Annie Flood at the 2021 Tokyo Paralympic Games (Instagram photo)

After training for most of her senior year of high school, Annie Flood learned in July she’d been named an alternate for the U.S. women’s sitting volleyball team, and wouldn’t be going to Tokyo to compete in the Paralympic games.

The 2021 South Salem graduate was disappointed. But then, just days before the team was set to leave in late August, she got a call that a teammate had to drop out.

“It was so crazy,” Flood said in an email from Tokyo. “I got the call right after I had woken up and I freaked out. I ran downstairs and told my dad and my mom and they were so happy for me. It was seriously the best feeling ever knowing that I was going to be able to go to Tokyo!”

Flood joined the national team in 2019 and, at 18, is the youngest player.

She was born without a fibula, or lower leg bone, in her right leg, and three toes on her foot. Before her first birthday, she had her leg amputated and has used a prosthetic since childhood.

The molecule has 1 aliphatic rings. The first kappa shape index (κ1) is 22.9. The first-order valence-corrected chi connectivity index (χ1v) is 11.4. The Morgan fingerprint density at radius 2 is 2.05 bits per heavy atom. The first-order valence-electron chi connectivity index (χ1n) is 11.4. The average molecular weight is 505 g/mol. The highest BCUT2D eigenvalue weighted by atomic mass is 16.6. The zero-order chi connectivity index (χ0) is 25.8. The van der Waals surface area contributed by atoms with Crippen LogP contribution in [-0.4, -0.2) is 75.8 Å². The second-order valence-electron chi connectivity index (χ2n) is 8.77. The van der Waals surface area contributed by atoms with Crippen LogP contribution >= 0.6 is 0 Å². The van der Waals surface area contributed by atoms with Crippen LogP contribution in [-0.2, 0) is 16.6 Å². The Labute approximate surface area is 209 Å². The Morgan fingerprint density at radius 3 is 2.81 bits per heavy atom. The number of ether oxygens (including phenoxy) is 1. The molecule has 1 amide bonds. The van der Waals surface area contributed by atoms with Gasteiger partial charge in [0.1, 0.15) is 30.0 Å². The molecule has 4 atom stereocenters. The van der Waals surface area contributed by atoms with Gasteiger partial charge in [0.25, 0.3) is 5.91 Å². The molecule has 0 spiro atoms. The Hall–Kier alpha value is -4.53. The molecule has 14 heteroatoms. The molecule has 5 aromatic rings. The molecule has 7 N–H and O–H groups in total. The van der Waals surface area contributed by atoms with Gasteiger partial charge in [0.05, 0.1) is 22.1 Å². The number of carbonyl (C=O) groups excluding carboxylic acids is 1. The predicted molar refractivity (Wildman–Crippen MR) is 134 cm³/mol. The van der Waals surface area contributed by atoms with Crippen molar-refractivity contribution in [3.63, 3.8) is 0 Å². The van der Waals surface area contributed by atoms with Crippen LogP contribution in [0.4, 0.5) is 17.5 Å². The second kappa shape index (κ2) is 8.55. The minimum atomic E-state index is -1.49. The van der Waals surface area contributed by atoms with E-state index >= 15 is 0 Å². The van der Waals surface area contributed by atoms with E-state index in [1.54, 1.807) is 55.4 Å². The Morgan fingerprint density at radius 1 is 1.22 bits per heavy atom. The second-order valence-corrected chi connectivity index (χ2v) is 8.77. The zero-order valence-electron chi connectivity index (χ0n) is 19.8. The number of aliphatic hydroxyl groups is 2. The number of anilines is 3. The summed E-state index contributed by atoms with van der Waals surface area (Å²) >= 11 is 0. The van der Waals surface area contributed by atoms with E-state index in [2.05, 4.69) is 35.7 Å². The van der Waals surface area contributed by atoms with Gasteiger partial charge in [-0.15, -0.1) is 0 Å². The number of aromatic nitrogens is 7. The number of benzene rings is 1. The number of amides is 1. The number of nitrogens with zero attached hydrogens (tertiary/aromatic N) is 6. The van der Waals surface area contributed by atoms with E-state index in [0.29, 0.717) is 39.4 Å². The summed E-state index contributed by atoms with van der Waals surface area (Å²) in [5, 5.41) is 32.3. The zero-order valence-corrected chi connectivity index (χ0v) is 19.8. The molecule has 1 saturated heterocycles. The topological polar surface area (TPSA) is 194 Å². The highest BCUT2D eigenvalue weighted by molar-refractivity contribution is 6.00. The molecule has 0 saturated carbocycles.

Flood began playing volleyball on her prosthetic leg at school, then discovered the sitting volleyball game at a summer camp for amputees. She began playing, eventually earning a spot on the national team.

With school moved online last year because of Covid, Flood moved to Oklahoma to train with her teammates, completing her schoolwork between practices.

In Tokyo, Flood said she hasn’t had much playing time, which she expected as a newer member of the team. Her email dispatch from the games was peppered with exclamation points about how excited she is to cheer on her teammates.

The women’s team heads into its gold medal match Saturday against China with a 2-1 record.

The team previously lost to China on Monday after defeating Rwanda. Following the China game, they defeated the Russian Paralympic Committee Wednesday.

“Losing to China was really tough. China played really well but we will be better next time. It was a hard loss but a great learning opportunity for us to come out stronger in the Gold Medal Match!” Flood said.

When she’s not training, Flood said she’s enjoyed trying food and meeting other athletes in person. The gold medal match will be livestreamed online and starts at 6 p.m. Pacific time on Saturday, Sept. 4.

“The gold medal match is so close and I can’t even describe how excited I am!” Flood said.

Contact reporter Rachel Alexander: [email protected] or 503-575-1241.

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